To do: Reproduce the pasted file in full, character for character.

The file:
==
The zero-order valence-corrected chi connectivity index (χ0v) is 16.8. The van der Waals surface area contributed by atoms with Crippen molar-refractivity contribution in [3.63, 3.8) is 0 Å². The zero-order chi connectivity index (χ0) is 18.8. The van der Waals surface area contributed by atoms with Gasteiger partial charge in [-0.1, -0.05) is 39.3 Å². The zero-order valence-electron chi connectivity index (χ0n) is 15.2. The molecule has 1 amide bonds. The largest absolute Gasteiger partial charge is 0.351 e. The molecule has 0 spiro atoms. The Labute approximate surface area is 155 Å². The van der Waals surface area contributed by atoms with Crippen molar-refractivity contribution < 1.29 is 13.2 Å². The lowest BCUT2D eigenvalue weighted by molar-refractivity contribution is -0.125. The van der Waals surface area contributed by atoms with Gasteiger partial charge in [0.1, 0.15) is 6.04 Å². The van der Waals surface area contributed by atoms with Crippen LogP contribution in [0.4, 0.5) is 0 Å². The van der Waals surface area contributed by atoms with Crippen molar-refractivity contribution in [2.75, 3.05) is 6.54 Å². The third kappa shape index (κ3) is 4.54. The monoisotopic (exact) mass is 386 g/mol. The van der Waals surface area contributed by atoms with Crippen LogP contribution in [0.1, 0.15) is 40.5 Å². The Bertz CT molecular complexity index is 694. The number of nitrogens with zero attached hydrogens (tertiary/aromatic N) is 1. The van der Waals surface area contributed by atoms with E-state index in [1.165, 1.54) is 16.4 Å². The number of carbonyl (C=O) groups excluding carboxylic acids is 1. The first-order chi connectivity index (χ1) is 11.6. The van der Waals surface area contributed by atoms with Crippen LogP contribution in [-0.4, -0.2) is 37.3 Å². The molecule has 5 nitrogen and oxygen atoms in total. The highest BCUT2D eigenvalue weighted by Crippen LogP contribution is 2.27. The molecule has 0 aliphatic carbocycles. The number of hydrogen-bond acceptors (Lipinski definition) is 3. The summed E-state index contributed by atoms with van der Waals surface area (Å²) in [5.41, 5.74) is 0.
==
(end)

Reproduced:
The zero-order valence-corrected chi connectivity index (χ0v) is 16.8. The van der Waals surface area contributed by atoms with Crippen molar-refractivity contribution in [3.63, 3.8) is 0 Å². The zero-order chi connectivity index (χ0) is 18.8. The van der Waals surface area contributed by atoms with Gasteiger partial charge in [-0.1, -0.05) is 39.3 Å². The zero-order valence-electron chi connectivity index (χ0n) is 15.2. The molecule has 1 amide bonds. The largest absolute Gasteiger partial charge is 0.351 e. The molecule has 0 spiro atoms. The Labute approximate surface area is 155 Å². The van der Waals surface area contributed by atoms with Crippen molar-refractivity contribution < 1.29 is 13.2 Å². The lowest BCUT2D eigenvalue weighted by molar-refractivity contribution is -0.125. The van der Waals surface area contributed by atoms with Gasteiger partial charge in [0.1, 0.15) is 6.04 Å². The van der Waals surface area contributed by atoms with Crippen LogP contribution in [0.4, 0.5) is 0 Å². The van der Waals surface area contributed by atoms with Crippen molar-refractivity contribution in [2.75, 3.05) is 6.54 Å². The third kappa shape index (κ3) is 4.54. The monoisotopic (exact) mass is 386 g/mol. The van der Waals surface area contributed by atoms with Crippen LogP contribution in [0.1, 0.15) is 40.5 Å². The Bertz CT molecular complexity index is 694. The number of nitrogens with zero attached hydrogens (tertiary/aromatic N) is 1. The van der Waals surface area contributed by atoms with E-state index in [1.165, 1.54) is 16.4 Å². The number of carbonyl (C=O) groups excluding carboxylic acids is 1. The first-order chi connectivity index (χ1) is 11.6. The van der Waals surface area contributed by atoms with Crippen LogP contribution in [-0.4, -0.2) is 37.3 Å². The molecule has 5 nitrogen and oxygen atoms in total. The highest BCUT2D eigenvalue weighted by Crippen LogP contribution is 2.27. The molecule has 0 aliphatic carbocycles. The number of hydrogen-bond acceptors (Lipinski definition) is 3. The summed E-state index contributed by atoms with van der Waals surface area (Å²) in [5.41, 5.74) is 0.